…whether there is a lot more to be learned from the latest revolutionary developments in parts of the Arab world than we commonly acknowledge. And I wonder, whether the implications are bigger than we think – not just for politics but also for brands, marketing and communication.
You might say: Yeah, sure, but I don’t live there, so what do I care. I would argue that in our flat, connected and fluid world changes over there do have big importance here. And in the case of the Arab world a few other things are also interesting, giving me reason to write this long post this week. Some food for thought. Enjoy. Debate. Whatever.
It all starts with a minute of silence.
Let’s remember: This is a special week. A week of remembrance leading up to 9/11. That day that has changed our world for the last ten years. All media is full of special reports and insightful dossiers. And as one would expect, ten years have been long enough a time to be a bit more analytical, neutral and also less aggressive in the evaluations.
Many stories from behind the scenes are emerging – making clear that the understandably angry and drastic reactions by “the West” did not always follow best judgment. Then again one needs to note: the actions by the sick terrorists did not either. Quid pro quo?! I leave this whole discussion to all those smart political historians out there – and I will read it all, because it impacted my life. (For those who care, I recommend the documentary by the German station Das Erste called “Die Falle 9/11” by Stefan Aust – I believe so far only in German, but well worth translating.)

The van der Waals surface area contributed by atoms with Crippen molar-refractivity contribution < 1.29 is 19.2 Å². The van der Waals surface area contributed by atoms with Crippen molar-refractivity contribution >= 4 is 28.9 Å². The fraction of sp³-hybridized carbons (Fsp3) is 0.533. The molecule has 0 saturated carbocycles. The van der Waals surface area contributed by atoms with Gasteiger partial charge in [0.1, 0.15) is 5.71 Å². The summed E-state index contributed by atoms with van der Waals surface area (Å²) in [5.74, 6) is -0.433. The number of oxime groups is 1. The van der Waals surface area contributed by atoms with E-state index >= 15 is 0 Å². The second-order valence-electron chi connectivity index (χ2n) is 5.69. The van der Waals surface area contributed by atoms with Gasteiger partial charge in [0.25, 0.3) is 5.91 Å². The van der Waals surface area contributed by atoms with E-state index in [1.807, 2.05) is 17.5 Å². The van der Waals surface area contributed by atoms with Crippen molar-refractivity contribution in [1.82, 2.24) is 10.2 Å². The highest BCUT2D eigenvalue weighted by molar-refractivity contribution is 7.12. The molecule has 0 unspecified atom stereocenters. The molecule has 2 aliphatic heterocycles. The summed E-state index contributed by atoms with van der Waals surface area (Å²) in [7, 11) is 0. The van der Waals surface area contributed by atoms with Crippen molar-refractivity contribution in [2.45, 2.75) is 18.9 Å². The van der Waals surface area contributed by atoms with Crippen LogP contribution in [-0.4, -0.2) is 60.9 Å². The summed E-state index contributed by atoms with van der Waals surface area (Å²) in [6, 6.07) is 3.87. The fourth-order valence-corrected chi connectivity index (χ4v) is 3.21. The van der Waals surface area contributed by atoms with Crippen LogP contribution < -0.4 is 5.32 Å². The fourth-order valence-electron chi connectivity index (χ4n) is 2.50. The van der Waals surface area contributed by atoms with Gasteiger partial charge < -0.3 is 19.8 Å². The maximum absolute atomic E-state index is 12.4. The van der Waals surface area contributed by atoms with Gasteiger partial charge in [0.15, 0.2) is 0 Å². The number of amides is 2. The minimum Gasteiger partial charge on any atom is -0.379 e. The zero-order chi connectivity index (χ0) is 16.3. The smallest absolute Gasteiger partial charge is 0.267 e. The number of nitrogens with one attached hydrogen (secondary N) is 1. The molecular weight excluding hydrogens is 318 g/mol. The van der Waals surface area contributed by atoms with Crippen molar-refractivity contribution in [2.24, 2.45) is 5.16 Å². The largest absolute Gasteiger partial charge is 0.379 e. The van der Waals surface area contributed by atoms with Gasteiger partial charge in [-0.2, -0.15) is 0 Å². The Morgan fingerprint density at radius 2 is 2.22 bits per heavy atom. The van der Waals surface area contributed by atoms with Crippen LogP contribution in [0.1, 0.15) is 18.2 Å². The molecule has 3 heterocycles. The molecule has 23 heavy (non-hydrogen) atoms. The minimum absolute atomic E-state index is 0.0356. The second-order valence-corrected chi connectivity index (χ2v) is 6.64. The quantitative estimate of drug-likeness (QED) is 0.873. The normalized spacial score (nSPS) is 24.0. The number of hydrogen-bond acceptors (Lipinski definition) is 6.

So here’s the connection I want to make to the current developments: Our reactions back then to 9/11 and our reactions to the revolutions in the Arab world of late are ironically similar – we stand in shock and awe. We wonder what is going on.
9/11 and the Arab revolutions – two somewhat contradictory “events”.
When the planes were made to crash on 9/11, the political, social and human shockwaves were dramatic. It was not just thousands of people that died (btw: sources say that since then more than 300.000 people have died in the “war against terror”). No: our Western liberalism, openness and the readiness to accept other perspectives also took a huge blow. For many, all Muslims were now terrorists. The Arab world lost even more of its already rather low levels of trustworthiness. And there was a general sense that democracy needed to be brought to “those people” in order to make the world a better place. Roll the tanks…
So now cut to 2011: Suddenly the people of many Arab countries revolt, oust their leaders – or shall I say: dictators – and pursue their own road to social independence. More or less without help from the West. We wonder: how can those people “suddenly” behave so “democratic”? Where do they get their sense of “people power” from? And of course there are many questions about the future: Are these people pro-Western and is that really important? What do they actually envision for their future?